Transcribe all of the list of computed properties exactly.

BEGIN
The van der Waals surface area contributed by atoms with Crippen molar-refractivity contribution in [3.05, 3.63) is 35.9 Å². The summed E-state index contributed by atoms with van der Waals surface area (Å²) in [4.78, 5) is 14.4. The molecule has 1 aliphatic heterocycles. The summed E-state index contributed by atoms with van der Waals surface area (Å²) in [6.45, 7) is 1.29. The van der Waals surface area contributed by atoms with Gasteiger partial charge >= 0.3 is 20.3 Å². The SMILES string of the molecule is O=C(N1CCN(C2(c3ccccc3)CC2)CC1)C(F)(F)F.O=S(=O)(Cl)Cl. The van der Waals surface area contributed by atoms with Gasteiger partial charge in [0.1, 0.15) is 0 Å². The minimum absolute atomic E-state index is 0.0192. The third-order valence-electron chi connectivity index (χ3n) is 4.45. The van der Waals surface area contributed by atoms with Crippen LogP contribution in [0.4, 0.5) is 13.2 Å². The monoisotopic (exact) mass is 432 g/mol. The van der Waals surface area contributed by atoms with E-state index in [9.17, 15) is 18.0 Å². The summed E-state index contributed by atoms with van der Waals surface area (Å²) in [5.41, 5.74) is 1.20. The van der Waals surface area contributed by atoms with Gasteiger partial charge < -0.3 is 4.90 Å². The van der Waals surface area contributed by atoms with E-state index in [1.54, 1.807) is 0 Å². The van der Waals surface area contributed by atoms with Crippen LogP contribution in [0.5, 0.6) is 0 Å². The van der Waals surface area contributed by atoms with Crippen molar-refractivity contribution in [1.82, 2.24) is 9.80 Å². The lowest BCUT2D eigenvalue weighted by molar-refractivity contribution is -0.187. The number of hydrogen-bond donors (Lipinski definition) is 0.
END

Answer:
The van der Waals surface area contributed by atoms with Crippen molar-refractivity contribution in [3.05, 3.63) is 35.9 Å². The summed E-state index contributed by atoms with van der Waals surface area (Å²) in [4.78, 5) is 14.4. The molecule has 1 aliphatic heterocycles. The summed E-state index contributed by atoms with van der Waals surface area (Å²) in [6.45, 7) is 1.29. The van der Waals surface area contributed by atoms with Gasteiger partial charge >= 0.3 is 20.3 Å². The SMILES string of the molecule is O=C(N1CCN(C2(c3ccccc3)CC2)CC1)C(F)(F)F.O=S(=O)(Cl)Cl. The van der Waals surface area contributed by atoms with Gasteiger partial charge in [0.1, 0.15) is 0 Å². The minimum absolute atomic E-state index is 0.0192. The third-order valence-electron chi connectivity index (χ3n) is 4.45. The van der Waals surface area contributed by atoms with Crippen LogP contribution in [0.4, 0.5) is 13.2 Å². The monoisotopic (exact) mass is 432 g/mol. The van der Waals surface area contributed by atoms with E-state index in [9.17, 15) is 18.0 Å². The summed E-state index contributed by atoms with van der Waals surface area (Å²) in [5.41, 5.74) is 1.20. The van der Waals surface area contributed by atoms with Gasteiger partial charge < -0.3 is 4.90 Å². The van der Waals surface area contributed by atoms with E-state index in [1.54, 1.807) is 0 Å². The van der Waals surface area contributed by atoms with Crippen LogP contribution in [0.5, 0.6) is 0 Å². The van der Waals surface area contributed by atoms with Crippen molar-refractivity contribution in [1.82, 2.24) is 9.80 Å². The lowest BCUT2D eigenvalue weighted by molar-refractivity contribution is -0.187. The number of hydrogen-bond donors (Lipinski definition) is 0.